When Google announced it's purchase of Motorola Mobility last year it was quite a surprise. Google was, despite it's recent ventures into self-driving cars and even it's creation of Android, a search company. Everything that Google has done from the development of Google Maps, to Gmail, to Google Voice has always tied back to driving traffic to ads in some way. Purchasing Motorola was a giant step in a whole new direction. This move put Google in the mobile hardware game, a whole new highly competitive market.
The mobile industry isn't just competitive, it is one of the most competitive consumer products in any market. Google was going into a fight against Samsung, LG, HTC and Apple as well as a plethora of second-tier manufacturers scrambling for market share in an industry that is exploding all around the world. Not only is market share hard to come by, but Motorola has been getting it's tail kicked for years. Mediocre hardware, high prices, forgettable marketing and a lack of innovation have contributed to Motorola hemorrhaging money for quite a while now. Even since Google's takeover of Motorola things have hardly improved. Motorola's earnings have consistently missed analyst's predictions as hundreds of millions have been lost since the acquisition despite layoffs and streamlining.
So did Google make a bad move when it purchased Motorola? The predominate theory at the time of the acquisition was that Google was buying Motorola mostly for it's 17,000 patents. Those patents were valued at $4 billion when Google bought Motorola, but a recent lawsuit against Microsoft valued Motorola's patent portfolio at $1.8 million. That is a pretty staggering blow to the value of Google's newest purchase. Although those patents may prove to be valuable in the future as Google seeks to defend Android from any future litigation from Apple, for the moment those patents are not paying for themselves.
This all looks pretty bad for everyone's favorite search giant, but there are a few more pieces of information that we haven't examined yet. First, Google sold Motorola's set top box business, and in exchange it got a significant stake in a profitable broadband technology firm. Forbes reported back in December:
Google has sold Motorola Mobility's set-top box business to Arris Group for $2.35bn in cash and stock, in a deal that will go through next year.Advertisement
The internet giant is offloading Motorola Home and getting a 15.7 per cent or so stake in broadband technology firm Arris plus $2.05bn in cash at the same time, Moto announced.
This is certainly a step in the right direction. Google has gotten rid of a portion of Motorola that wasn't profitable any way and in return owns a decent chunk of Arris. But there is another way that Google has used Motorola to save significant amounts of cash. This is from the same Forbes article that is linked above:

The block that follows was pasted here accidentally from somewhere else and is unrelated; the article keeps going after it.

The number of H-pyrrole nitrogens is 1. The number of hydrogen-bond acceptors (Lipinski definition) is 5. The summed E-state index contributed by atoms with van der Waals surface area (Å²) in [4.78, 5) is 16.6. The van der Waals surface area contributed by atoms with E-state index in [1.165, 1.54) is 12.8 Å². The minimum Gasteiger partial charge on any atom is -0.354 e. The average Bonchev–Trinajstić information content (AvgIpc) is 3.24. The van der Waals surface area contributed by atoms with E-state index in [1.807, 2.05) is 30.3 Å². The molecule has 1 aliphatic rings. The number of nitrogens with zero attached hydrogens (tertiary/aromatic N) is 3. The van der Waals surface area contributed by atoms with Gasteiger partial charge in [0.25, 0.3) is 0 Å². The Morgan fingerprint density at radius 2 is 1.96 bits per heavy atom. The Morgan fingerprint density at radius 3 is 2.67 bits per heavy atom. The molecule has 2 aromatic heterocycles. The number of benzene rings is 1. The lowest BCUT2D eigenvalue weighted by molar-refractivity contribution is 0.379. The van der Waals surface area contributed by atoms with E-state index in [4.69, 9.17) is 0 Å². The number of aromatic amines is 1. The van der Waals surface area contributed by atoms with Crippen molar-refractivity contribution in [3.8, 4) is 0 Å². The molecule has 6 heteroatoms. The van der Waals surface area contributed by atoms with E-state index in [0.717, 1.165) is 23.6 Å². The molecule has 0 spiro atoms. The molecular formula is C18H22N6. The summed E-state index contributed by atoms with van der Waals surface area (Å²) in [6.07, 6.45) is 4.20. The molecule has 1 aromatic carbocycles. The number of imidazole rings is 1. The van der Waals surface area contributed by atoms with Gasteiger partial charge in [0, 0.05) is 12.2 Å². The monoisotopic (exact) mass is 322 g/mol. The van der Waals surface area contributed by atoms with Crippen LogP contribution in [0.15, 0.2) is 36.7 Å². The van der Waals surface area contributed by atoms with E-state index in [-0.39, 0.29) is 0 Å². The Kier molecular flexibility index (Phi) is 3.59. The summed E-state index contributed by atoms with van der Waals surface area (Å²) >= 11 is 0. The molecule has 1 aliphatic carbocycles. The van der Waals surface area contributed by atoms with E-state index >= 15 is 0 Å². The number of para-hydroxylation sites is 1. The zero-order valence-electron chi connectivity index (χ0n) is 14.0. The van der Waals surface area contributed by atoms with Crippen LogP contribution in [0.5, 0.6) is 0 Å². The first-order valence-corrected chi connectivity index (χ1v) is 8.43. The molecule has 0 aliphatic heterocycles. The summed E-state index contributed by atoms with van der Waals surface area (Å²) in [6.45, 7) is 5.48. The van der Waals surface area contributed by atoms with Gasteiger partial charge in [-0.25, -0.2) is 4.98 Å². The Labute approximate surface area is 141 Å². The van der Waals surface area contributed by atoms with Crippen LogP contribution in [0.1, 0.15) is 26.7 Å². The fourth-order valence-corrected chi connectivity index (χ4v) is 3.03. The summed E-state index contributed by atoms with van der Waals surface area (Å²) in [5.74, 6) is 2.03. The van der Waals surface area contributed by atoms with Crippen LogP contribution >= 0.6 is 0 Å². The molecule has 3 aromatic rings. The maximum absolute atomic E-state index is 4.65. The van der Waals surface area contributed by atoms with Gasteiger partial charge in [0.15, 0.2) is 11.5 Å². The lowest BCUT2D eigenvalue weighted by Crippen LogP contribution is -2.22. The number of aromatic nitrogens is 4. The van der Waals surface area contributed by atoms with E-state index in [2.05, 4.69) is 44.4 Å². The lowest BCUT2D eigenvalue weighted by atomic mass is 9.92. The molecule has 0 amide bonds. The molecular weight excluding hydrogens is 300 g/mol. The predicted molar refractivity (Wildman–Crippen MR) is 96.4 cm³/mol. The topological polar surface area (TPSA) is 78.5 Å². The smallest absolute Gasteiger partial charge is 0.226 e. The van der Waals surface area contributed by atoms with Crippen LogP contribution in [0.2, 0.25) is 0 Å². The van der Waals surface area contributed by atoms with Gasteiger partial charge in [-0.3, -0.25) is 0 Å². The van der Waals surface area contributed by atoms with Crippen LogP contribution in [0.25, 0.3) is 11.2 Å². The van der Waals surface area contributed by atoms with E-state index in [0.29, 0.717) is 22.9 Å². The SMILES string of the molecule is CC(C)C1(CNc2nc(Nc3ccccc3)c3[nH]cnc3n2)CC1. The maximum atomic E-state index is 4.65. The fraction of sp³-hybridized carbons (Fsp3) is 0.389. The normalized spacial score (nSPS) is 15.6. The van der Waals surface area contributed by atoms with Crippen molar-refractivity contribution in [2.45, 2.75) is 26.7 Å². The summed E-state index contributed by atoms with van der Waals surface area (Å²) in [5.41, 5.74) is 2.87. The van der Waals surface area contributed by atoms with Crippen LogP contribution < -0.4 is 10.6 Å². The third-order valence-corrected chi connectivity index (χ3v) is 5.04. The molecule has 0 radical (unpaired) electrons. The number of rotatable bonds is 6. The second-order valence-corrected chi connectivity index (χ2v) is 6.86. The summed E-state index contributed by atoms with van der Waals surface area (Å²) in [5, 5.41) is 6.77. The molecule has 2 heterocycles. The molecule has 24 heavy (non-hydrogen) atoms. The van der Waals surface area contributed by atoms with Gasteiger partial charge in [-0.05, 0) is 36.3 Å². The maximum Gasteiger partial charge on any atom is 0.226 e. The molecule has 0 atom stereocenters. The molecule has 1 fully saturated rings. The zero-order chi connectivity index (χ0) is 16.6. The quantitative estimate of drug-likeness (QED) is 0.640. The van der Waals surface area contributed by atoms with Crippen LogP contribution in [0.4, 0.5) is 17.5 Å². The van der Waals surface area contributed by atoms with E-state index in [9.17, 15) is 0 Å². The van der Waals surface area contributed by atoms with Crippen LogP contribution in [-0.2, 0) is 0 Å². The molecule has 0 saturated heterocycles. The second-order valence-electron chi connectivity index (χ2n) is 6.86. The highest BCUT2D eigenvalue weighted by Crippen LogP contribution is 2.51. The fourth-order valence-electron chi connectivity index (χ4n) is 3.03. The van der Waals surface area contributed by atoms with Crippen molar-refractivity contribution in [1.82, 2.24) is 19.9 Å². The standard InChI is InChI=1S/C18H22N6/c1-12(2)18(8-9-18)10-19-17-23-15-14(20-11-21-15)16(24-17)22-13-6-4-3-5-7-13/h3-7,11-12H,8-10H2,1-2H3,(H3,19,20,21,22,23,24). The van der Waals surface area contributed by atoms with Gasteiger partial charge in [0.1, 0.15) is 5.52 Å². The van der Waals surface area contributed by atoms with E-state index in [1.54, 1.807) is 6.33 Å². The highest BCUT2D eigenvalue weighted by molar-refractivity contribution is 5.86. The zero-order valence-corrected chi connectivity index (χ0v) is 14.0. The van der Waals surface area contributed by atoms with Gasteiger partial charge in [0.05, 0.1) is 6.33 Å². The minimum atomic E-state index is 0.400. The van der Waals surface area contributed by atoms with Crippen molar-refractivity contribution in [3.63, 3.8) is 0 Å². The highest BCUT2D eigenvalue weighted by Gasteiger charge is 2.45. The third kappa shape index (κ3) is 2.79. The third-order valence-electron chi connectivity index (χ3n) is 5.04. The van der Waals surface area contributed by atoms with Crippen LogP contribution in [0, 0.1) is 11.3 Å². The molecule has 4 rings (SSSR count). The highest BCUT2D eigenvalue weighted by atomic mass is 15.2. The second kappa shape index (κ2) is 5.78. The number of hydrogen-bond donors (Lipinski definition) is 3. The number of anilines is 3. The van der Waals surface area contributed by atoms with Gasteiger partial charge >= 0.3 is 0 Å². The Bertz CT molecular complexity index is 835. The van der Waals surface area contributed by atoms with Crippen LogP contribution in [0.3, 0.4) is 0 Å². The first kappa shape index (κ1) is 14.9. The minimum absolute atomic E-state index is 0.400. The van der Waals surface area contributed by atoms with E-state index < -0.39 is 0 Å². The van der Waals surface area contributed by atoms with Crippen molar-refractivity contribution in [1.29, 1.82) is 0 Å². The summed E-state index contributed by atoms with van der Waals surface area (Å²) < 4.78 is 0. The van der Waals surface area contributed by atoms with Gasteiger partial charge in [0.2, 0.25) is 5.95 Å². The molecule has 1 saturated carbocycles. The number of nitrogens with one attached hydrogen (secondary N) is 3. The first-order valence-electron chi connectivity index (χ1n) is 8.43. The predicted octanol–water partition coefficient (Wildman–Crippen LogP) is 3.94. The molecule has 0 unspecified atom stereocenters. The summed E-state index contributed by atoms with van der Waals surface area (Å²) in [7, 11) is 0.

"The tax benefits of the deal make what was a good deal into a great deal," said Robert Willens, a New York accounting and tax expert. He estimated that through the acquisition, Google can expect to reap $700m a year in tax deductions from future profits each year through 2019. Google also will be able to immediately reduce its taxes by $1bn due to Motorola Mobility's US net operating loss, and by a further $700m due to its foreign operating loss, he said.Advertisement
When you add up everything Google has saved in taxes by acquiring a company that is losing money and combine that with income from Google's share of profits from Arris; Google only payed a net of $1.5 billion for Motorola. That puts things in a very different light.
Motorola is still not profitable. That fact cannot be ignored, but the last chapter of this story hasn't been written yet. In just a couple of weeks we will finally get to see the first device that Motorola has entirely developed under Google's tutelage It will probably be called the X-phone, and although at this point all we have are rumors, where there is smoke there is fire. Google/Motorola are looking to make a big move with the X-phone, and if this move is even moderately successful we may well see Motorola turn a profit in 2013.
Did Google waste $12.5 billion when it bought Motorola? Did Google waste $1.5 billion when it bought Motorola? Can Google turn things around at a failing OEM and turn a profit in a competitive market despite stiff competition from some of the most well-funded, innovative companies on the planet? I don't know. None of us will until we see what kind of products Motorola can bring to market under it's new leadership. What I do know is that if there is one company that could pull all of that off, it is probably Google.